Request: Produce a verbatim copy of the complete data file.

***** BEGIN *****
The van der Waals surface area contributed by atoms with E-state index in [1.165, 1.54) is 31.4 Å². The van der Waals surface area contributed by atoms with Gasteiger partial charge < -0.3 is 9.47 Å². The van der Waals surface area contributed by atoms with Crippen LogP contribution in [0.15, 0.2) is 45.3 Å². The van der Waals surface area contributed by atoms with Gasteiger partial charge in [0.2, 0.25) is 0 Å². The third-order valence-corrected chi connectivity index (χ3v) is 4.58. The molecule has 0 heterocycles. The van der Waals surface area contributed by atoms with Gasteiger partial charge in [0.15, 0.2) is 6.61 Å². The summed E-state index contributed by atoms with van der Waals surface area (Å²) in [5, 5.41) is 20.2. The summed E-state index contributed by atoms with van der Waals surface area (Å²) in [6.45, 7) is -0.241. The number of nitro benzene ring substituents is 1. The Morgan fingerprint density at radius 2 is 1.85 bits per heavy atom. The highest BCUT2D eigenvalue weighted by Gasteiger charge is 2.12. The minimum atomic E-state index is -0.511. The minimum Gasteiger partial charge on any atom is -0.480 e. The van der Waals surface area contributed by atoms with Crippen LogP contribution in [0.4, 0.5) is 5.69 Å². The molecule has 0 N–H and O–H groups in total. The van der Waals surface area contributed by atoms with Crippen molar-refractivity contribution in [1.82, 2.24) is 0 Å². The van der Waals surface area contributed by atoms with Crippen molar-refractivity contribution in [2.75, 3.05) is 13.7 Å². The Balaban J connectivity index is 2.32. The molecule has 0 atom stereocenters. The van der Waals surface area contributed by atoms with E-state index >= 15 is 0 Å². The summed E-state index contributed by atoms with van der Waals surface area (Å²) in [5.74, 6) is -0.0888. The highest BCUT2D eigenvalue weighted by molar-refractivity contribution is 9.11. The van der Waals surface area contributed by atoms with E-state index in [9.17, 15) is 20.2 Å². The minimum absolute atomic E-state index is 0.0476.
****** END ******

The van der Waals surface area contributed by atoms with E-state index in [1.165, 1.54) is 31.4 Å². The van der Waals surface area contributed by atoms with Gasteiger partial charge < -0.3 is 9.47 Å². The van der Waals surface area contributed by atoms with Crippen LogP contribution in [0.15, 0.2) is 45.3 Å². The van der Waals surface area contributed by atoms with Gasteiger partial charge in [0.2, 0.25) is 0 Å². The third-order valence-corrected chi connectivity index (χ3v) is 4.58. The molecule has 0 heterocycles. The van der Waals surface area contributed by atoms with Gasteiger partial charge in [0.15, 0.2) is 6.61 Å². The summed E-state index contributed by atoms with van der Waals surface area (Å²) in [5, 5.41) is 20.2. The summed E-state index contributed by atoms with van der Waals surface area (Å²) in [6.45, 7) is -0.241. The number of nitro benzene ring substituents is 1. The Morgan fingerprint density at radius 2 is 1.85 bits per heavy atom. The highest BCUT2D eigenvalue weighted by Gasteiger charge is 2.12. The minimum atomic E-state index is -0.511. The minimum Gasteiger partial charge on any atom is -0.480 e. The van der Waals surface area contributed by atoms with Crippen LogP contribution in [0.4, 0.5) is 5.69 Å². The molecule has 0 N–H and O–H groups in total. The van der Waals surface area contributed by atoms with Crippen molar-refractivity contribution in [1.82, 2.24) is 0 Å². The van der Waals surface area contributed by atoms with Crippen molar-refractivity contribution in [2.75, 3.05) is 13.7 Å². The Balaban J connectivity index is 2.32. The molecule has 0 atom stereocenters. The van der Waals surface area contributed by atoms with E-state index >= 15 is 0 Å². The summed E-state index contributed by atoms with van der Waals surface area (Å²) in [5.74, 6) is -0.0888. The highest BCUT2D eigenvalue weighted by molar-refractivity contribution is 9.11. The van der Waals surface area contributed by atoms with E-state index in [9.17, 15) is 20.2 Å². The minimum absolute atomic E-state index is 0.0476.